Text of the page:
Earth and Atmospheric Sciences, Department of


Date of this Version



Earth Planets Space, 59, 815–824, 2007


Earth, Planets and Space (EPS) is a peer-reviewed open access journal published under the SpringerOpen brand.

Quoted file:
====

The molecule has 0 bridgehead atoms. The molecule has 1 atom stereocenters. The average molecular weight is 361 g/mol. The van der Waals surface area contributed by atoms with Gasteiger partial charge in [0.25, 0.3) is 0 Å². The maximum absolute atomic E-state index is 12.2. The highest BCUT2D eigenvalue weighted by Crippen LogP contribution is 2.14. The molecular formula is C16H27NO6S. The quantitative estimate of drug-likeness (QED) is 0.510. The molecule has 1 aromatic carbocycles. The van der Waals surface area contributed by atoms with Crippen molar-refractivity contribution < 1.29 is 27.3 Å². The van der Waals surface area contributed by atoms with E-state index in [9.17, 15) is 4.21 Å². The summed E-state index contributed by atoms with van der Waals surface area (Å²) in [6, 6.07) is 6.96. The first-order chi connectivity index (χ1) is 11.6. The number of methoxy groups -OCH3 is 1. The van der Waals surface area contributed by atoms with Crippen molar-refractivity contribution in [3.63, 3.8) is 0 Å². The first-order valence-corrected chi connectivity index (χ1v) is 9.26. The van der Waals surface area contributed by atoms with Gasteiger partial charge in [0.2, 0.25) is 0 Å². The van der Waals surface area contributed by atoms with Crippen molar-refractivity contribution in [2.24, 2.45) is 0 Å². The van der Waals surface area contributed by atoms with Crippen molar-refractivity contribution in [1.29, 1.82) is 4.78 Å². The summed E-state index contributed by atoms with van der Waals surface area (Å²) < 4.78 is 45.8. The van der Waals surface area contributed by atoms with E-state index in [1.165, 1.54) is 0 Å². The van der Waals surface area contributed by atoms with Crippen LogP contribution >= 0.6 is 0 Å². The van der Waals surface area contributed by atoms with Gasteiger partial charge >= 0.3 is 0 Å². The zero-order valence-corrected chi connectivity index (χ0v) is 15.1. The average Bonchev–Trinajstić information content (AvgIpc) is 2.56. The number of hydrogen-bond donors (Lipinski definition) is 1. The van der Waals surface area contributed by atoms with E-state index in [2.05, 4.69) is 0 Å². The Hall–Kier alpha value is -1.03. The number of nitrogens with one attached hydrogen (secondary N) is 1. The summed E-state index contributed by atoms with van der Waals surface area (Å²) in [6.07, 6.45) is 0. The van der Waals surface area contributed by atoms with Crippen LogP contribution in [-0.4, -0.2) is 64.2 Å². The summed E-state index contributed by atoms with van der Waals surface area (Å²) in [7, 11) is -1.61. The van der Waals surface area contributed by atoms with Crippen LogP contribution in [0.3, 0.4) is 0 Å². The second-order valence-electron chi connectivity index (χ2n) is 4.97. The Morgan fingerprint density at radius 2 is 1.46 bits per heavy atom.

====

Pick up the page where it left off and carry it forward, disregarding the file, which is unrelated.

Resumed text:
We report a high-resolution record of a Miocene polarity transition (probably the Chron C6r-C6n transition) from glacimarine sediments in McMurdo Sound, Ross Sea, Antarctica, which is the first transition record reported from high southern latitudes. The transition is recorded in two parallel cores through a 10.7 m stratigraphic thickness. The sediments are interpreted as having been deposited in a marine environment under the influence of floating ice or seaward of a glacier terminus from which a large sediment load was delivered to the drill site. The core was recovered using rotary drilling, which precludes azimuthal orientation of the core and determination of a vector record of the field during the transition. However, constraints on transitional field behaviour are provided by the exceptional resolution of this record. Large-scale paleomagnetic inclination fluctuations in the two cores can be independently correlated with each other using magnetic susceptibility data, which suggests that the sediments are reliable recorders of geomagnetic field variations. Agreement between the two parallel transition records provides evidence for highly dynamic field behaviour, as suggested by numerous large-scale inclination changes (∼90◦) throughout the transition. These large-scale changes occur across stratigraphically narrow intervals, which is consistent with the suggestion of rapid field changes during transitions. In one intact portion of the core, where there is no apparent relative core rotation between samples, declinations and inclinations are consistent with the presence of a stable cluster of virtual geomagnetic poles within the transition (although the possibility that this cluster represents a rapid depositional event cannot be precluded). These observations are consistent with those from other high-resolution records and provide a rare detailed view of transitional field behaviour compared to most sedimentary records, which are not as thick and which appear to have been smoothed by sedimentary remanence acquisition processes.